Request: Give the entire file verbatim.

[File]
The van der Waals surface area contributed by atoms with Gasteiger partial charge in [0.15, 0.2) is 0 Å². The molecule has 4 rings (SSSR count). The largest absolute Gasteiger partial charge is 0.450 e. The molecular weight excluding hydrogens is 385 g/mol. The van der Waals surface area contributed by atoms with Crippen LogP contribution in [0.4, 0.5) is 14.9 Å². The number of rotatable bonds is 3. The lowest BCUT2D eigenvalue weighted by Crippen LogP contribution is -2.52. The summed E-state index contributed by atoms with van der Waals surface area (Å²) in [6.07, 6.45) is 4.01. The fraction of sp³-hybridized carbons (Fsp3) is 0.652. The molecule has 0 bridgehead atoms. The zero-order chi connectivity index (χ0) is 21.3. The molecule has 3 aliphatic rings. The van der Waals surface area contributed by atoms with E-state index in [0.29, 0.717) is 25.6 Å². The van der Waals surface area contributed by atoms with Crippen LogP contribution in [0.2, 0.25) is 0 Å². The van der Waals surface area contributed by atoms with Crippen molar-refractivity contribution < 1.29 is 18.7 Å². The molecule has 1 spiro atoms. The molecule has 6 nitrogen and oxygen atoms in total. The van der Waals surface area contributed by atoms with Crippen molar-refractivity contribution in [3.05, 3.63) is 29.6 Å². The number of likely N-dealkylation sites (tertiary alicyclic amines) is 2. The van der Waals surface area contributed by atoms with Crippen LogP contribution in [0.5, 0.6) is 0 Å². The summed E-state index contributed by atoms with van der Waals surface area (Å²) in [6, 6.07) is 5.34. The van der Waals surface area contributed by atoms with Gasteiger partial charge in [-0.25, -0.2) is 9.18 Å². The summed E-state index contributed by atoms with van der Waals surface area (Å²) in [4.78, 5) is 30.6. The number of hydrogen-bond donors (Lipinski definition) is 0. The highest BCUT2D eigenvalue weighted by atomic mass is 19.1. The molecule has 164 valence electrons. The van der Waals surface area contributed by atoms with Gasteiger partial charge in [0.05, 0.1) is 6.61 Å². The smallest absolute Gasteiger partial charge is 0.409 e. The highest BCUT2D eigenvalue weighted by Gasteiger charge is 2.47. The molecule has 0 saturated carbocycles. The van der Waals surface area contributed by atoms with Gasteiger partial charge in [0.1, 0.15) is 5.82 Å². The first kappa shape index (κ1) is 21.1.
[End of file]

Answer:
The van der Waals surface area contributed by atoms with Gasteiger partial charge in [0.15, 0.2) is 0 Å². The molecule has 4 rings (SSSR count). The largest absolute Gasteiger partial charge is 0.450 e. The molecular weight excluding hydrogens is 385 g/mol. The van der Waals surface area contributed by atoms with Crippen LogP contribution in [0.4, 0.5) is 14.9 Å². The number of rotatable bonds is 3. The lowest BCUT2D eigenvalue weighted by Crippen LogP contribution is -2.52. The summed E-state index contributed by atoms with van der Waals surface area (Å²) in [6.07, 6.45) is 4.01. The fraction of sp³-hybridized carbons (Fsp3) is 0.652. The molecule has 0 bridgehead atoms. The zero-order chi connectivity index (χ0) is 21.3. The molecule has 3 aliphatic rings. The van der Waals surface area contributed by atoms with E-state index in [0.29, 0.717) is 25.6 Å². The van der Waals surface area contributed by atoms with Crippen LogP contribution in [0.2, 0.25) is 0 Å². The van der Waals surface area contributed by atoms with Crippen molar-refractivity contribution < 1.29 is 18.7 Å². The molecule has 1 spiro atoms. The molecule has 6 nitrogen and oxygen atoms in total. The van der Waals surface area contributed by atoms with Crippen molar-refractivity contribution in [3.05, 3.63) is 29.6 Å². The number of likely N-dealkylation sites (tertiary alicyclic amines) is 2. The van der Waals surface area contributed by atoms with Crippen LogP contribution in [0.5, 0.6) is 0 Å². The summed E-state index contributed by atoms with van der Waals surface area (Å²) in [6, 6.07) is 5.34. The van der Waals surface area contributed by atoms with Gasteiger partial charge in [-0.25, -0.2) is 9.18 Å². The summed E-state index contributed by atoms with van der Waals surface area (Å²) in [4.78, 5) is 30.6. The number of hydrogen-bond donors (Lipinski definition) is 0. The highest BCUT2D eigenvalue weighted by atomic mass is 19.1. The molecule has 164 valence electrons. The van der Waals surface area contributed by atoms with Gasteiger partial charge in [0.05, 0.1) is 6.61 Å². The smallest absolute Gasteiger partial charge is 0.409 e. The highest BCUT2D eigenvalue weighted by Gasteiger charge is 2.47. The molecule has 0 saturated carbocycles. The van der Waals surface area contributed by atoms with Gasteiger partial charge in [0.1, 0.15) is 5.82 Å². The first kappa shape index (κ1) is 21.1.